Monday, July 18, 2005

Toward A Systematic Christian Political Philosophy

I recently set out to find or formulate a consistent and systematic Christian political philosophy. I cannot even begin to describe what I discovered in my searching these last few weeks without making the understatement of the century, “Overwhelming!” The search and research has consumed my free time, my sleep, and nearly every free waking moment. Besides being tired, frustrated, and a lot better informed than I was a few weeks ago, I feel like I have accomplished little or nothing. This explains much of the reason why it has been such a long time since I last posted.

My methodology and guidelines were relatively simple. I would start out by evaluating existing political ideologies / philosophies and determine which best aligns with Scripture and attempt to discard those which were clearly not Christian. From there the problem snowballed, I found that there were so many systems and subsystems that overlapped and internally contradicted themselves logically that I was more confused than when I started.

Regrouping from the frustration it all, I then tried to determine if there were more basic questions that needed to be answered in order to break the problem down into a set of simpler problems.

What is the most Biblical “form” of government or political system? What spheres of life does government impact and what limit or extent is the Biblical role in each sphere? Are these spheres impacted differently by different levels of government? What is the Christian’s proper role or involvement in the political process? Over the coming weeks I hope to deal extensively with each of these topics. This is a learning process for me, please leave comments. I will start by trying to “narrow the field” to those forms of government that are the consistent with the Christian faith.

What is the most Biblical “form” of government or political system?

Does the Bible prescribe a preferred form of government? In seeking biblical wisdom on this topic I looked first in the Proverbs.

Consider Proverbs 28:
Reading Proverbs 28, there is no particular indication of what form of government is preferred in the teachings to the "ruler", it only deals with the “righteousness and holiness” of the ruler. This seems to be a consistent theme through the entire Bible. If God had an overwhelming preference for a particular form of government, it seems that He would have specifically prescribed it in scripture in some place. Even if you go searching for such a prescription for governmental systems in scripture, the closest you will find might be some sort of a benevolent monarchy. I certainly don’t believe that is the most Christian form of government (as you will see below), but it demonstrates my point.

Consider Colossians 1:15-18 (also 1 Peter 2:13-14)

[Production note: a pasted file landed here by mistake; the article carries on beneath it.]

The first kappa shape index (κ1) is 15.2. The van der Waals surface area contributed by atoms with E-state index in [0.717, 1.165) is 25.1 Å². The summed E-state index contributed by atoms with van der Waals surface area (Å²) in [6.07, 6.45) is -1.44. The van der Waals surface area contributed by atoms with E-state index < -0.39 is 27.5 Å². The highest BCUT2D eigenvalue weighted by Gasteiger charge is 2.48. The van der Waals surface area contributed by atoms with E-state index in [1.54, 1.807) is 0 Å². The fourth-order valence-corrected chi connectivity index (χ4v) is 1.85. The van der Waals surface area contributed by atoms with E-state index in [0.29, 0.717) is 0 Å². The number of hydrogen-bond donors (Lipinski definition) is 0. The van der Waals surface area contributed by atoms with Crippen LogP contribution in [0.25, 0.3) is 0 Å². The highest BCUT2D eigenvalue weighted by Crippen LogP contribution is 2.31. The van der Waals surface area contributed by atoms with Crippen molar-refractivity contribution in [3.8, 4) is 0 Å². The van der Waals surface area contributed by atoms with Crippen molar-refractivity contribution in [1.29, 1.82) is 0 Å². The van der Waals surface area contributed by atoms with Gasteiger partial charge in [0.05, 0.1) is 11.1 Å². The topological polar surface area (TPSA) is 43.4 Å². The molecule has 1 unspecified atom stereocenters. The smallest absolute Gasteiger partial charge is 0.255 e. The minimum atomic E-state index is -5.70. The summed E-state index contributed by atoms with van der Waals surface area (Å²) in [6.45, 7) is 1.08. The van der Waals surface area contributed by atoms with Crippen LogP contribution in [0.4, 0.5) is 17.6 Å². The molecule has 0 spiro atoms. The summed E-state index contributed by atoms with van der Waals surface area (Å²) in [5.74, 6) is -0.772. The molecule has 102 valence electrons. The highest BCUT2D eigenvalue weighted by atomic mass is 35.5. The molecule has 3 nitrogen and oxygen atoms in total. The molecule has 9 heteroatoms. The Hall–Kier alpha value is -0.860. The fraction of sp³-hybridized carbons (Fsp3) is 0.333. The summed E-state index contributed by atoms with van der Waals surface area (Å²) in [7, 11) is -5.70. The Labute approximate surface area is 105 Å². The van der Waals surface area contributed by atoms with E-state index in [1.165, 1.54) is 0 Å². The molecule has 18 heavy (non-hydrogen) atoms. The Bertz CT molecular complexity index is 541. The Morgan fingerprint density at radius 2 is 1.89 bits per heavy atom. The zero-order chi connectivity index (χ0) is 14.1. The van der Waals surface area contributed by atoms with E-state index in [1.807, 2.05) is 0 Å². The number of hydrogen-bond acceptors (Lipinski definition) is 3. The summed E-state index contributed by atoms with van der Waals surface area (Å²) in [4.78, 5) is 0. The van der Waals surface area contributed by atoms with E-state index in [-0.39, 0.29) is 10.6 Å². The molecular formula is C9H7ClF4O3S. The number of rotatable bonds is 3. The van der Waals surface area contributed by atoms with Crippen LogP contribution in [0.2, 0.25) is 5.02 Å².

He is the image of the invisible God, the firstborn of all creation. For by him all things were created, in heaven and on earth, visible and invisible, whether thrones or dominions or rulers or authorities--all things were created through him and for him. And he is before all things, and in him all things hold together. And he is the head of the body, the church. He is the beginning, the firstborn from the dead, that in everything he might be preeminent.

Again, it is obvious that God’s concern is not so much with the form of government, but rather that the leaders of whatever form of government that exists are subject to Him and holds Christ as preeminent. This fact in itself, while not prescriptive, does give us an idea about the form of government is best. It MUST be one in which the leader may hold Christ as preeminent. Clearly, any authoritarian religious based system (excepting a Christian Theocracy) would never allow the rulers to be subject to God and hold Christ as preeminent. [Note: While I do not favor a Christian Theocracy, it must be granted that it passes this test.] There are many forms of secular humanist authoritarian governments, which should be considered "religious based" and can be eliminated right along with Islamic and any other religious based authoritarian government.

Secondarily, any form of government that might be selected by Christians must consider the fundamental state of human nature. It is my belief that the founders of the United States established our form of government not based directly on some Biblical prescriptive, but rather upon a proper understanding of what the Bible says about the fallen nature of mankind. And since men have a fallen nature, they are inclined to preside over corrupt governments. They chose our system because it provided the checks and balances that minimizes the abuses of power that are inevitable of fallen men who are also in positions of power. Most governmental systems themselves are not inherently corrupt; it is the men that rule that are inherently corrupt.

What forms of government might satisfy both the primary and secondary tests I stated above? Are there any other Biblical tests that need to be applied?

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